Due to the fact they lived such different lives to our own, it is perilously easy to dismiss our medieval cousins as having absolutely nothing in common with modern Britons. The stock image of austere fanatics flagellating themselves and butchering their heretical neighbours has been so ingrained in our historical bloodstream that it has survived relatively unscathed across the centuries. Of course our ancestors liked to make sex jokes and get drunk just as much as we do - a fact bawdily conveyed by this new adaptation of The Canterbury Tales.
The range of personalities on the stage at once immediately puts paid to the old assumption that medieval society could be neatly divided into a tiny minority of nobles and a seething mass of anonymous peasants. From the sleazy pardoner who makes a living selling dubious religious relics to the monk who found God after assaulting his wife, the whole vivid canvas of 14th century life is on display here.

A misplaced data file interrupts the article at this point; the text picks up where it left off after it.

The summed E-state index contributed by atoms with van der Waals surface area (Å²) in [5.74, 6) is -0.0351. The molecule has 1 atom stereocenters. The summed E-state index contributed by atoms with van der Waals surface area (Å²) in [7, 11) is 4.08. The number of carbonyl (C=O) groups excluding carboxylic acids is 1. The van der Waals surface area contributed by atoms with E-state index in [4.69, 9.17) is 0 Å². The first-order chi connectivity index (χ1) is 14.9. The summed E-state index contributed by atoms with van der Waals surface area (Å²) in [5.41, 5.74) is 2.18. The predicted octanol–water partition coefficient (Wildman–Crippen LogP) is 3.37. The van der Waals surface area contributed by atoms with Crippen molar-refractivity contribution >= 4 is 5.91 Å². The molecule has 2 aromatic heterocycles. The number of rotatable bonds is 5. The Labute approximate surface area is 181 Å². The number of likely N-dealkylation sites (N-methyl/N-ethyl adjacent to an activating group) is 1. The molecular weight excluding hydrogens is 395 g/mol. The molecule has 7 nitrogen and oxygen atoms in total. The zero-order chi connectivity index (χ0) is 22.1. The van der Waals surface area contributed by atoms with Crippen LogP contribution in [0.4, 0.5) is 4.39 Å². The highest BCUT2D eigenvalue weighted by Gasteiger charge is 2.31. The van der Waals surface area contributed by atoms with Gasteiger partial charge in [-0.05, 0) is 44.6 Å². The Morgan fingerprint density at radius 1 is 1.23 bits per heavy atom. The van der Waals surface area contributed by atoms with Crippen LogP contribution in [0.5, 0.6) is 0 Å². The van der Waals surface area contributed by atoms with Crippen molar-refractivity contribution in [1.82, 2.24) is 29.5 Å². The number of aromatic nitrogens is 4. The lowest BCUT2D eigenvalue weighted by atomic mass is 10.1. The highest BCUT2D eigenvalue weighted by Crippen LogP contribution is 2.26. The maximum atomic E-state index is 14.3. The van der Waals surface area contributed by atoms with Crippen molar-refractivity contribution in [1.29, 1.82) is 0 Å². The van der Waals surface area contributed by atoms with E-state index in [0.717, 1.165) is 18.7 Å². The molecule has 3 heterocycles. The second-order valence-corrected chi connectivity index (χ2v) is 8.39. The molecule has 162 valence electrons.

This is quite an achievement considering the Lancaster Offshoots had an hour to not only introduce all these characters but also give them enough time to tell their respective tales. The cast cleverly hint at the personalities of the pilgrims by their mannerisms and reception by other characters, allowing the audience to fill in the gaps. This prevented the number of people on stage from becoming overwhelming while still allowing for a significant amount of subtlety. Even when a character wasn't directly involved in the action, they were still full of energy - playing chess or drinking ale - bestowing the show with a gruff, dynamic quality.
The rowdy chatter of the pilgrims was occasionally halted by out-of-scene commentary from Geoffrey Chaucer himself. Dressed in a suave modern suit and delivering his lines in rhyming couplets, Chaucer remained deliberately aloof from the vulgar banter of the other pilgrims. With everything else going on, his interludes provided a welcome change of pace.
The excellent acting and lusty storytelling ensure that this version of The Canterbury Tales lives up to the high standards set by Chaucer's masterpiece. Go along and you might be surprised at how little we've changed from the 14th century. Don't worry - there's not a hint of flagellation in sight.